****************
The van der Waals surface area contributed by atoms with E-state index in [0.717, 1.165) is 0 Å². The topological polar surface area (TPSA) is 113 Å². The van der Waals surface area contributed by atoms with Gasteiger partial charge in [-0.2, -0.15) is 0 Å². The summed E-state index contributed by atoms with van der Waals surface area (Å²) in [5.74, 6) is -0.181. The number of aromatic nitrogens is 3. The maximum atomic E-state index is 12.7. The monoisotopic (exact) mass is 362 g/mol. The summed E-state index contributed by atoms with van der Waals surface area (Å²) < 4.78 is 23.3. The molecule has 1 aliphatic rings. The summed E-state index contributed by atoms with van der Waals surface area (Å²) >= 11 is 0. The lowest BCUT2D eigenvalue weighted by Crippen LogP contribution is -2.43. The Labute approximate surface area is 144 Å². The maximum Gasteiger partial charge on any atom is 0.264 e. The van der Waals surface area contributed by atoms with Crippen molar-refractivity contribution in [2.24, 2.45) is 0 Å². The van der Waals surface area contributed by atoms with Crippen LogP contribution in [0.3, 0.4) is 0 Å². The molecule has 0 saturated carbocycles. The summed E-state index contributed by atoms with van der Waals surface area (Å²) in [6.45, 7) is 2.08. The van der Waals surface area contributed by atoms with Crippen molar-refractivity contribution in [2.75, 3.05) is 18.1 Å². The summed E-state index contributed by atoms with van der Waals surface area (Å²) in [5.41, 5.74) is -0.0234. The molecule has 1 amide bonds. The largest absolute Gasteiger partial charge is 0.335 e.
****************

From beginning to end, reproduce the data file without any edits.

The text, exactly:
The van der Waals surface area contributed by atoms with E-state index in [0.717, 1.165) is 0 Å². The topological polar surface area (TPSA) is 113 Å². The van der Waals surface area contributed by atoms with Gasteiger partial charge in [-0.2, -0.15) is 0 Å². The summed E-state index contributed by atoms with van der Waals surface area (Å²) in [5.74, 6) is -0.181. The number of aromatic nitrogens is 3. The maximum atomic E-state index is 12.7. The monoisotopic (exact) mass is 362 g/mol. The summed E-state index contributed by atoms with van der Waals surface area (Å²) < 4.78 is 23.3. The molecule has 1 aliphatic rings. The summed E-state index contributed by atoms with van der Waals surface area (Å²) >= 11 is 0. The lowest BCUT2D eigenvalue weighted by Crippen LogP contribution is -2.43. The Labute approximate surface area is 144 Å². The maximum Gasteiger partial charge on any atom is 0.264 e. The van der Waals surface area contributed by atoms with Crippen molar-refractivity contribution in [2.24, 2.45) is 0 Å². The van der Waals surface area contributed by atoms with Crippen LogP contribution in [0.3, 0.4) is 0 Å². The molecule has 0 saturated carbocycles. The summed E-state index contributed by atoms with van der Waals surface area (Å²) in [6.45, 7) is 2.08. The van der Waals surface area contributed by atoms with Crippen molar-refractivity contribution in [2.75, 3.05) is 18.1 Å². The summed E-state index contributed by atoms with van der Waals surface area (Å²) in [5.41, 5.74) is -0.0234. The molecule has 1 amide bonds. The largest absolute Gasteiger partial charge is 0.335 e.